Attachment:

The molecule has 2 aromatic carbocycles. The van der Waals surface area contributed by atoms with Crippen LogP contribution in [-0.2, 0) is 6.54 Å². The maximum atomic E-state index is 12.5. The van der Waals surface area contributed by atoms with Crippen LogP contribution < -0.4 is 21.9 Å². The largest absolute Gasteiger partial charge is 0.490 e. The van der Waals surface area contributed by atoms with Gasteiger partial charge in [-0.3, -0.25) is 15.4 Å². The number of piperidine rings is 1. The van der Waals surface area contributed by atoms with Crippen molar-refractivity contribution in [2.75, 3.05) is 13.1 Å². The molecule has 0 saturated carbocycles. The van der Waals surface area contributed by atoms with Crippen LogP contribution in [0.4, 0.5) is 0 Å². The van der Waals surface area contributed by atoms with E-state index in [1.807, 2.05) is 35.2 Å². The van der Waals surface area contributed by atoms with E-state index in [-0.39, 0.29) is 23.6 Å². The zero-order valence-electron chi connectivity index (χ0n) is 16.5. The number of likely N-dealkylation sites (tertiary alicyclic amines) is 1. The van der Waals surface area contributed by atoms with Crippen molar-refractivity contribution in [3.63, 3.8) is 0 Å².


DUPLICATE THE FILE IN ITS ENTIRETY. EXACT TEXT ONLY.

The molecule has 2 aromatic carbocycles. The van der Waals surface area contributed by atoms with Crippen LogP contribution in [-0.2, 0) is 6.54 Å². The maximum atomic E-state index is 12.5. The van der Waals surface area contributed by atoms with Crippen LogP contribution < -0.4 is 21.9 Å². The largest absolute Gasteiger partial charge is 0.490 e. The van der Waals surface area contributed by atoms with Gasteiger partial charge in [-0.3, -0.25) is 15.4 Å². The number of piperidine rings is 1. The van der Waals surface area contributed by atoms with Crippen molar-refractivity contribution in [2.75, 3.05) is 13.1 Å². The molecule has 0 saturated carbocycles. The van der Waals surface area contributed by atoms with Crippen LogP contribution in [0.4, 0.5) is 0 Å². The van der Waals surface area contributed by atoms with E-state index in [1.807, 2.05) is 35.2 Å². The van der Waals surface area contributed by atoms with E-state index in [-0.39, 0.29) is 23.6 Å². The zero-order valence-electron chi connectivity index (χ0n) is 16.5. The number of likely N-dealkylation sites (tertiary alicyclic amines) is 1. The van der Waals surface area contributed by atoms with Crippen molar-refractivity contribution in [3.63, 3.8) is 0 Å².